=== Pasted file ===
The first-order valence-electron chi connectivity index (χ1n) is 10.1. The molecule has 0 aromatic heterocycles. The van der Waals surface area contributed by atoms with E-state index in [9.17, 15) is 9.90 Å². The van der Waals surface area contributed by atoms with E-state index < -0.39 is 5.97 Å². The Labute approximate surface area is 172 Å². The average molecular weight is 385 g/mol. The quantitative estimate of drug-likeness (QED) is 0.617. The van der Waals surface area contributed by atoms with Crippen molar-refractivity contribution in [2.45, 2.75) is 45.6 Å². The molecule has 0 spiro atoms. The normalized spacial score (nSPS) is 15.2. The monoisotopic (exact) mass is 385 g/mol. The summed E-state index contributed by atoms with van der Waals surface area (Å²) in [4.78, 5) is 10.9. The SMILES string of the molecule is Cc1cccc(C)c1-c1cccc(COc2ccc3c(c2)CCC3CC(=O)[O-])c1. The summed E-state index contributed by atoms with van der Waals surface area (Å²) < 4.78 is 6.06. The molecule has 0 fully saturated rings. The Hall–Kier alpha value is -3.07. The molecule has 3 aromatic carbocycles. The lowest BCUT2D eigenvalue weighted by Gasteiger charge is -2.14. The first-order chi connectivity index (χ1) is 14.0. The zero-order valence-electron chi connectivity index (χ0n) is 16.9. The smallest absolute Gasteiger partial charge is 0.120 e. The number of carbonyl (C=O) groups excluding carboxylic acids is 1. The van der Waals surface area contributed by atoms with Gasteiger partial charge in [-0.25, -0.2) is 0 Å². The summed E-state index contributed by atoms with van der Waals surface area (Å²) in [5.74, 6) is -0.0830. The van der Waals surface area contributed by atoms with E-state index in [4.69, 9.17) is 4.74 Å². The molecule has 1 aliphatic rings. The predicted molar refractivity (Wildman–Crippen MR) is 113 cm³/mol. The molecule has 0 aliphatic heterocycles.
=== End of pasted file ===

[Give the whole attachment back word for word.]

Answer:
The first-order valence-electron chi connectivity index (χ1n) is 10.1. The molecule has 0 aromatic heterocycles. The van der Waals surface area contributed by atoms with E-state index in [9.17, 15) is 9.90 Å². The van der Waals surface area contributed by atoms with E-state index < -0.39 is 5.97 Å². The Labute approximate surface area is 172 Å². The average molecular weight is 385 g/mol. The quantitative estimate of drug-likeness (QED) is 0.617. The van der Waals surface area contributed by atoms with Crippen molar-refractivity contribution in [2.45, 2.75) is 45.6 Å². The molecule has 0 spiro atoms. The normalized spacial score (nSPS) is 15.2. The monoisotopic (exact) mass is 385 g/mol. The summed E-state index contributed by atoms with van der Waals surface area (Å²) in [4.78, 5) is 10.9. The SMILES string of the molecule is Cc1cccc(C)c1-c1cccc(COc2ccc3c(c2)CCC3CC(=O)[O-])c1. The summed E-state index contributed by atoms with van der Waals surface area (Å²) < 4.78 is 6.06. The molecule has 0 fully saturated rings. The Hall–Kier alpha value is -3.07. The molecule has 3 aromatic carbocycles. The lowest BCUT2D eigenvalue weighted by Gasteiger charge is -2.14. The first-order chi connectivity index (χ1) is 14.0. The zero-order valence-electron chi connectivity index (χ0n) is 16.9. The smallest absolute Gasteiger partial charge is 0.120 e. The number of carbonyl (C=O) groups excluding carboxylic acids is 1. The van der Waals surface area contributed by atoms with Gasteiger partial charge in [-0.25, -0.2) is 0 Å². The summed E-state index contributed by atoms with van der Waals surface area (Å²) in [5.74, 6) is -0.0830. The van der Waals surface area contributed by atoms with E-state index in [4.69, 9.17) is 4.74 Å². The molecule has 1 aliphatic rings. The predicted molar refractivity (Wildman–Crippen MR) is 113 cm³/mol. The molecule has 0 aliphatic heterocycles.